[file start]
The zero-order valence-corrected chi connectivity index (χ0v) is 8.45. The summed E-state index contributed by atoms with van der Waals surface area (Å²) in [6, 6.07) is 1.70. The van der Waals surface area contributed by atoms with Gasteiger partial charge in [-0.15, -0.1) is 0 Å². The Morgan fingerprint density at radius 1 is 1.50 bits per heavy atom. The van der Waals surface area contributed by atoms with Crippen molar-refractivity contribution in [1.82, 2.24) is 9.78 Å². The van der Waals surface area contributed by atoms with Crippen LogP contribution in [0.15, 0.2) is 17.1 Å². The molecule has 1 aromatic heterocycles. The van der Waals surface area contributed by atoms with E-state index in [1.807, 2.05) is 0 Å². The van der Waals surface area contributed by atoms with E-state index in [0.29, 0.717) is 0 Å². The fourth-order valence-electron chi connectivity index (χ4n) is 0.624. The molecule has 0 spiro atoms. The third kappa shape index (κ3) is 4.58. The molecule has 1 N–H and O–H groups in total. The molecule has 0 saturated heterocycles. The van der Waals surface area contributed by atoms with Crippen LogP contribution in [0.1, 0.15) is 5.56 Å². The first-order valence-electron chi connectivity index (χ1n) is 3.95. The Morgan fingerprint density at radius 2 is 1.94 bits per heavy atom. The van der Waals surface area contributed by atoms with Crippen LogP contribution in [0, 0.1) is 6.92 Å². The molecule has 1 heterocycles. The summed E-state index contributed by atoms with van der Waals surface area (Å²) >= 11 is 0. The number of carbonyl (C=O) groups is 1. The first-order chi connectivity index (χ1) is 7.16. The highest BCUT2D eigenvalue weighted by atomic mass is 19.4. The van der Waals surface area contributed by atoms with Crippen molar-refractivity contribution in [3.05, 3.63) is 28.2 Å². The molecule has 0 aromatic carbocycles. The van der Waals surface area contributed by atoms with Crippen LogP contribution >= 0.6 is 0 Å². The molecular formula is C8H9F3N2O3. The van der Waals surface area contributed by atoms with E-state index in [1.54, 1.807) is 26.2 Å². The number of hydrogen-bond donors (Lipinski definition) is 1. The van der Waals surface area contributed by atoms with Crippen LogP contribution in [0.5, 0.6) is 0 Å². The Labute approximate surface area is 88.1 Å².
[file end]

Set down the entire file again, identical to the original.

The zero-order valence-corrected chi connectivity index (χ0v) is 8.45. The summed E-state index contributed by atoms with van der Waals surface area (Å²) in [6, 6.07) is 1.70. The van der Waals surface area contributed by atoms with Gasteiger partial charge in [-0.15, -0.1) is 0 Å². The Morgan fingerprint density at radius 1 is 1.50 bits per heavy atom. The van der Waals surface area contributed by atoms with Crippen molar-refractivity contribution in [1.82, 2.24) is 9.78 Å². The van der Waals surface area contributed by atoms with Crippen LogP contribution in [0.15, 0.2) is 17.1 Å². The molecule has 1 aromatic heterocycles. The van der Waals surface area contributed by atoms with E-state index in [1.807, 2.05) is 0 Å². The van der Waals surface area contributed by atoms with E-state index in [0.29, 0.717) is 0 Å². The fourth-order valence-electron chi connectivity index (χ4n) is 0.624. The molecule has 0 spiro atoms. The third kappa shape index (κ3) is 4.58. The molecule has 1 N–H and O–H groups in total. The molecule has 0 saturated heterocycles. The van der Waals surface area contributed by atoms with Crippen LogP contribution in [0.1, 0.15) is 5.56 Å². The first-order valence-electron chi connectivity index (χ1n) is 3.95. The Morgan fingerprint density at radius 2 is 1.94 bits per heavy atom. The van der Waals surface area contributed by atoms with Crippen LogP contribution in [0, 0.1) is 6.92 Å². The molecule has 1 heterocycles. The summed E-state index contributed by atoms with van der Waals surface area (Å²) >= 11 is 0. The number of carbonyl (C=O) groups is 1. The first-order chi connectivity index (χ1) is 7.16. The highest BCUT2D eigenvalue weighted by atomic mass is 19.4. The van der Waals surface area contributed by atoms with Crippen molar-refractivity contribution in [3.05, 3.63) is 28.2 Å². The molecule has 0 aromatic carbocycles. The van der Waals surface area contributed by atoms with Crippen LogP contribution >= 0.6 is 0 Å². The molecular formula is C8H9F3N2O3. The van der Waals surface area contributed by atoms with E-state index in [1.54, 1.807) is 26.2 Å². The number of hydrogen-bond donors (Lipinski definition) is 1. The van der Waals surface area contributed by atoms with Crippen LogP contribution in [0.5, 0.6) is 0 Å². The Labute approximate surface area is 88.1 Å².